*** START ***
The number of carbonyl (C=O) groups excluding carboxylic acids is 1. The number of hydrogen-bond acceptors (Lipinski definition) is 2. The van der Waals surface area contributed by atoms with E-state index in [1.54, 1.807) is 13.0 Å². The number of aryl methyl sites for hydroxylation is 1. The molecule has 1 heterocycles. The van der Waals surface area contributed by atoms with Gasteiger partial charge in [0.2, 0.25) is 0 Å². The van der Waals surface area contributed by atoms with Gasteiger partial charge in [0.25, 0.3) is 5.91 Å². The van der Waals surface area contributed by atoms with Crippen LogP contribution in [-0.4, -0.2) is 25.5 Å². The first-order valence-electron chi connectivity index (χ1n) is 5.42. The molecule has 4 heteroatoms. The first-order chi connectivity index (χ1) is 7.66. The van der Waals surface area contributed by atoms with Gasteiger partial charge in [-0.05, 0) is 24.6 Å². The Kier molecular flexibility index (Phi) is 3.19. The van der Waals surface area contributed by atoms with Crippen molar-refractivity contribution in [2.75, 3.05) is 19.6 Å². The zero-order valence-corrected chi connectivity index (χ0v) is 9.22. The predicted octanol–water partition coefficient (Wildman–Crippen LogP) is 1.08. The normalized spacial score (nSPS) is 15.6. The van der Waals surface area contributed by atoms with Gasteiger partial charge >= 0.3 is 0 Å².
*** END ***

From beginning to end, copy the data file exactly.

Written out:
The number of carbonyl (C=O) groups excluding carboxylic acids is 1. The number of hydrogen-bond acceptors (Lipinski definition) is 2. The van der Waals surface area contributed by atoms with E-state index in [1.54, 1.807) is 13.0 Å². The number of aryl methyl sites for hydroxylation is 1. The molecule has 1 heterocycles. The van der Waals surface area contributed by atoms with Gasteiger partial charge in [0.2, 0.25) is 0 Å². The van der Waals surface area contributed by atoms with Gasteiger partial charge in [0.25, 0.3) is 5.91 Å². The van der Waals surface area contributed by atoms with Crippen LogP contribution in [-0.4, -0.2) is 25.5 Å². The first-order valence-electron chi connectivity index (χ1n) is 5.42. The molecule has 4 heteroatoms. The first-order chi connectivity index (χ1) is 7.66. The van der Waals surface area contributed by atoms with Gasteiger partial charge in [-0.05, 0) is 24.6 Å². The Kier molecular flexibility index (Phi) is 3.19. The van der Waals surface area contributed by atoms with Crippen molar-refractivity contribution in [2.75, 3.05) is 19.6 Å². The zero-order valence-corrected chi connectivity index (χ0v) is 9.22. The predicted octanol–water partition coefficient (Wildman–Crippen LogP) is 1.08. The normalized spacial score (nSPS) is 15.6. The van der Waals surface area contributed by atoms with Gasteiger partial charge >= 0.3 is 0 Å².